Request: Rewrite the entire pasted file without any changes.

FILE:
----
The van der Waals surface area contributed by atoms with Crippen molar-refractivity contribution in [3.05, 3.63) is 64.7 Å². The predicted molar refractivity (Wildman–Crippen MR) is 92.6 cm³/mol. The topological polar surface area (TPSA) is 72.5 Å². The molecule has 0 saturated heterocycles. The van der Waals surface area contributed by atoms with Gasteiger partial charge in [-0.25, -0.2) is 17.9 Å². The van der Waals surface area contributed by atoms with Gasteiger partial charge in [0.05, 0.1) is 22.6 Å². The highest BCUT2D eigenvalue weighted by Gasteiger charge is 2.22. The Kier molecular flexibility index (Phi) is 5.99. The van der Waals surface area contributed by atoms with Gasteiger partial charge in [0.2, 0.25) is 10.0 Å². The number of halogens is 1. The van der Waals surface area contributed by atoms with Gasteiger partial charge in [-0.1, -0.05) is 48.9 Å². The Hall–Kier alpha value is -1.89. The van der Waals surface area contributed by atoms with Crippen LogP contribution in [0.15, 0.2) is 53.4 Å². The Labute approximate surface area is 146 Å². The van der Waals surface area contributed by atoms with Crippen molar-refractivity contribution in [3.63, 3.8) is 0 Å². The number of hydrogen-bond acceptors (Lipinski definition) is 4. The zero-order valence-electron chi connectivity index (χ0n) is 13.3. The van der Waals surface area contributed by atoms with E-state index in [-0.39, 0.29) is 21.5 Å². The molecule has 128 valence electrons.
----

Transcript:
The van der Waals surface area contributed by atoms with Crippen molar-refractivity contribution in [3.05, 3.63) is 64.7 Å². The predicted molar refractivity (Wildman–Crippen MR) is 92.6 cm³/mol. The topological polar surface area (TPSA) is 72.5 Å². The molecule has 0 saturated heterocycles. The van der Waals surface area contributed by atoms with Gasteiger partial charge in [-0.25, -0.2) is 17.9 Å². The van der Waals surface area contributed by atoms with Gasteiger partial charge in [0.05, 0.1) is 22.6 Å². The highest BCUT2D eigenvalue weighted by Gasteiger charge is 2.22. The Kier molecular flexibility index (Phi) is 5.99. The van der Waals surface area contributed by atoms with Gasteiger partial charge in [0.2, 0.25) is 10.0 Å². The number of halogens is 1. The van der Waals surface area contributed by atoms with Gasteiger partial charge in [-0.1, -0.05) is 48.9 Å². The Hall–Kier alpha value is -1.89. The van der Waals surface area contributed by atoms with Crippen LogP contribution in [0.15, 0.2) is 53.4 Å². The Labute approximate surface area is 146 Å². The van der Waals surface area contributed by atoms with Crippen molar-refractivity contribution in [3.63, 3.8) is 0 Å². The number of hydrogen-bond acceptors (Lipinski definition) is 4. The zero-order valence-electron chi connectivity index (χ0n) is 13.3. The van der Waals surface area contributed by atoms with E-state index in [-0.39, 0.29) is 21.5 Å². The molecule has 128 valence electrons.